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Free Tesla with every unit purchased at new condo

Statesman -- It’s not unusual for some high-end developments to throw in a few freebies to sweeten the pot, but one West Palm Beach, Florida project is taking it to a whole new level.

The Z Palm Beach condominium is offering a complimentary Tesla Model S with each unit. The luxe electric car costs about $71,070, according to the Tesla website.

The unique development will have just eight units starting at $2.3 million. They are expected to be open by the end of the year.

“The innovative Z Palm Beach Residences lifestyle extends to the road with a complimentary Tesla Model S,” the Z Palm Beach website says. “The car will be parked in their dedicated spot and will be titled to them to complement their residential purchase.”
 (go to article)

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Shell urges shareholders to accept climate resolution

The Guardian -- Shell is set to confront the risk that climate change may pose to its future, after backing a resolution from activist shareholders. The move came on the same day it announced $15bn (£10bn) in cost cutting due to plummeting oil prices and said it wanted to resume drilling for oil in the Arctic.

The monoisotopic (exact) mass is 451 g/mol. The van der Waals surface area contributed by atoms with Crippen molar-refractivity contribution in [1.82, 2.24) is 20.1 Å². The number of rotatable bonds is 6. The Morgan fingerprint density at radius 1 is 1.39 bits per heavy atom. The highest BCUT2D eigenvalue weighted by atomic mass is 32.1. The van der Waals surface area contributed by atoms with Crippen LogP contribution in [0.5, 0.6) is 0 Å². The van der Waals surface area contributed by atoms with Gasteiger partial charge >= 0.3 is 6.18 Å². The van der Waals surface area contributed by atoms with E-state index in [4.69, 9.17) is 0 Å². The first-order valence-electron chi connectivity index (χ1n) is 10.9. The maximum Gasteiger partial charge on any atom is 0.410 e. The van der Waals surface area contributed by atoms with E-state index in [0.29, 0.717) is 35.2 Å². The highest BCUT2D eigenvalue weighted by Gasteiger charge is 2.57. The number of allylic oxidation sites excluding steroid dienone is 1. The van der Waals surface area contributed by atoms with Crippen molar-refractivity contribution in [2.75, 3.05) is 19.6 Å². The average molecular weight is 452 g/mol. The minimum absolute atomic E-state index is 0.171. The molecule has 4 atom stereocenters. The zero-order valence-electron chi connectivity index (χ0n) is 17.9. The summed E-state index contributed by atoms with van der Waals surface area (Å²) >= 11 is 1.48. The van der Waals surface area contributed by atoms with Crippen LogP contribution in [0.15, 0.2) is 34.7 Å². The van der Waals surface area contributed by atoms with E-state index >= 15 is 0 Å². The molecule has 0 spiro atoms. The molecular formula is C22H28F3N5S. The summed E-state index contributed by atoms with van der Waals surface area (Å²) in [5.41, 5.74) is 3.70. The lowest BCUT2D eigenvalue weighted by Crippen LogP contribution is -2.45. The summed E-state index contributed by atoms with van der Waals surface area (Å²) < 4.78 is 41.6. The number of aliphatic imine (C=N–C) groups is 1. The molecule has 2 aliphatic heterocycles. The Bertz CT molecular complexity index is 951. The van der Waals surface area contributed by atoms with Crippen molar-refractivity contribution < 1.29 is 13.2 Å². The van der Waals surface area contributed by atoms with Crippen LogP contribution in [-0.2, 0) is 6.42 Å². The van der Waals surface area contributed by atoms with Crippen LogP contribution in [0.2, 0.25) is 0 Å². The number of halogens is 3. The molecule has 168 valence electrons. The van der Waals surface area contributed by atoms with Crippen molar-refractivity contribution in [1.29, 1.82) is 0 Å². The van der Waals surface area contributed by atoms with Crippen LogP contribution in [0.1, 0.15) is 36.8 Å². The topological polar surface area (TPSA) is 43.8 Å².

The resolution, filed by 150 investors who control hundreds of billions of pounds, requires the oil major to test whether its business model is compatible with the pledge by the world’s nations to limit global warming to 2C.

The 2C target means only a quarter of existing, exploitable fossil fuel reserves are burnable, according to a series of recent analyses. That implies trillions of dollars of oil, gas and coal held by investors could become worthless  (go to article)

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Iowa could be Battleground Ethanol in 2016

The Des Moines Register -- Iowa will be Battleground Ethanol in the 2016 presidential race if a couple of seasoned political strategists have their way.

Their underlying message: Candidates who don't support a federal renewable fuels rule have a history of losing races in corn-intense Iowa.